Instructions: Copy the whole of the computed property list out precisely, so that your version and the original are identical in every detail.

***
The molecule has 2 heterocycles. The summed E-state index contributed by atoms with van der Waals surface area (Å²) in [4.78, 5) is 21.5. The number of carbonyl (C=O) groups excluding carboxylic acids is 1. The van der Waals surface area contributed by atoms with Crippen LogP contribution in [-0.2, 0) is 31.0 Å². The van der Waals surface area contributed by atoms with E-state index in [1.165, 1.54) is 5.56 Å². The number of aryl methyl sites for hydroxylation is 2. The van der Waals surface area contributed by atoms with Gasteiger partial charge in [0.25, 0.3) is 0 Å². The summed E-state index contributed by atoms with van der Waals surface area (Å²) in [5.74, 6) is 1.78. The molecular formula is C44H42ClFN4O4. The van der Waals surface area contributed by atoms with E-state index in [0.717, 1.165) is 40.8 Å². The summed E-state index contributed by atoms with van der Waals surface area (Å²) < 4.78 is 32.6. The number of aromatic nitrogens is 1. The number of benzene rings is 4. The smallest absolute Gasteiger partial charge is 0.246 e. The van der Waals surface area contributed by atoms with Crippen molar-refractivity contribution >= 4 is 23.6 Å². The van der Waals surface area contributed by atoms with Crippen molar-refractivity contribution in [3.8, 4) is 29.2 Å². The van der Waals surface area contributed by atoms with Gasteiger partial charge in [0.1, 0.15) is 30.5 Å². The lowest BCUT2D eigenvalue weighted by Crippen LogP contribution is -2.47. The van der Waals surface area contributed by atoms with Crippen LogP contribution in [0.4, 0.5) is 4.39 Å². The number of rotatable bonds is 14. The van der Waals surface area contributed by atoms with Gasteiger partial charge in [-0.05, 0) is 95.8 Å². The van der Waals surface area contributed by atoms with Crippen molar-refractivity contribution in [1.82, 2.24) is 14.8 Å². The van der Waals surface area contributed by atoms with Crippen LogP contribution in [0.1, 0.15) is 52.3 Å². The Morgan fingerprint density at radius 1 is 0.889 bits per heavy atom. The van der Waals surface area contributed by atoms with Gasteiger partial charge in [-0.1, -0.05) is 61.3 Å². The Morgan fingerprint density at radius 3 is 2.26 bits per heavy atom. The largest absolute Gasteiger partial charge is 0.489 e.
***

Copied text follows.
The molecule has 2 heterocycles. The summed E-state index contributed by atoms with van der Waals surface area (Å²) in [4.78, 5) is 21.5. The number of carbonyl (C=O) groups excluding carboxylic acids is 1. The van der Waals surface area contributed by atoms with Crippen LogP contribution in [-0.2, 0) is 31.0 Å². The van der Waals surface area contributed by atoms with E-state index in [1.165, 1.54) is 5.56 Å². The number of aryl methyl sites for hydroxylation is 2. The van der Waals surface area contributed by atoms with Gasteiger partial charge in [0.25, 0.3) is 0 Å². The summed E-state index contributed by atoms with van der Waals surface area (Å²) in [5.74, 6) is 1.78. The molecular formula is C44H42ClFN4O4. The van der Waals surface area contributed by atoms with E-state index in [0.717, 1.165) is 40.8 Å². The summed E-state index contributed by atoms with van der Waals surface area (Å²) < 4.78 is 32.6. The number of aromatic nitrogens is 1. The number of benzene rings is 4. The smallest absolute Gasteiger partial charge is 0.246 e. The van der Waals surface area contributed by atoms with Crippen molar-refractivity contribution >= 4 is 23.6 Å². The van der Waals surface area contributed by atoms with Crippen molar-refractivity contribution in [3.8, 4) is 29.2 Å². The van der Waals surface area contributed by atoms with Gasteiger partial charge in [0.1, 0.15) is 30.5 Å². The lowest BCUT2D eigenvalue weighted by Crippen LogP contribution is -2.47. The van der Waals surface area contributed by atoms with Crippen LogP contribution in [0.4, 0.5) is 4.39 Å². The number of rotatable bonds is 14. The van der Waals surface area contributed by atoms with Gasteiger partial charge in [-0.05, 0) is 95.8 Å². The van der Waals surface area contributed by atoms with Crippen molar-refractivity contribution in [1.82, 2.24) is 14.8 Å². The van der Waals surface area contributed by atoms with Crippen LogP contribution in [0.1, 0.15) is 52.3 Å². The Morgan fingerprint density at radius 1 is 0.889 bits per heavy atom. The van der Waals surface area contributed by atoms with Gasteiger partial charge in [-0.1, -0.05) is 61.3 Å². The Morgan fingerprint density at radius 3 is 2.26 bits per heavy atom. The largest absolute Gasteiger partial charge is 0.489 e.